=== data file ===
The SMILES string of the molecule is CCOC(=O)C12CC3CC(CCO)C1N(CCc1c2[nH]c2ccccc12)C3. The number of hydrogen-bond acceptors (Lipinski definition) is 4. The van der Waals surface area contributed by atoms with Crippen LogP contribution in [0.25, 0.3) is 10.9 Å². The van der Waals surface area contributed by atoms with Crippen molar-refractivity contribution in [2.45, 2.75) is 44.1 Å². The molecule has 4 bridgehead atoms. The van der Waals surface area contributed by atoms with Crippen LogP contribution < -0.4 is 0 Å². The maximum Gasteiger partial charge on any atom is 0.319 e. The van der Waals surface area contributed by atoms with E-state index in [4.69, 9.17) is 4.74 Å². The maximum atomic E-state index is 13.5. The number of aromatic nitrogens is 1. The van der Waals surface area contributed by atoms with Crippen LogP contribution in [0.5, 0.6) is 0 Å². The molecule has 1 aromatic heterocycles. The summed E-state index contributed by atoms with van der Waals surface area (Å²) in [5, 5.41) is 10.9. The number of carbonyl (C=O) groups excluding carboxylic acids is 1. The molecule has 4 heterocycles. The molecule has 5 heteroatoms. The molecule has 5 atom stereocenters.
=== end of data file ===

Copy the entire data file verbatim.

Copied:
The SMILES string of the molecule is CCOC(=O)C12CC3CC(CCO)C1N(CCc1c2[nH]c2ccccc12)C3. The number of hydrogen-bond acceptors (Lipinski definition) is 4. The van der Waals surface area contributed by atoms with Crippen LogP contribution in [0.25, 0.3) is 10.9 Å². The van der Waals surface area contributed by atoms with Crippen molar-refractivity contribution in [2.45, 2.75) is 44.1 Å². The molecule has 4 bridgehead atoms. The van der Waals surface area contributed by atoms with Crippen LogP contribution < -0.4 is 0 Å². The maximum Gasteiger partial charge on any atom is 0.319 e. The van der Waals surface area contributed by atoms with E-state index in [4.69, 9.17) is 4.74 Å². The maximum atomic E-state index is 13.5. The number of aromatic nitrogens is 1. The van der Waals surface area contributed by atoms with Crippen LogP contribution in [0.5, 0.6) is 0 Å². The molecule has 1 aromatic heterocycles. The summed E-state index contributed by atoms with van der Waals surface area (Å²) in [5, 5.41) is 10.9. The number of carbonyl (C=O) groups excluding carboxylic acids is 1. The molecule has 4 heterocycles. The molecule has 5 heteroatoms. The molecule has 5 atom stereocenters.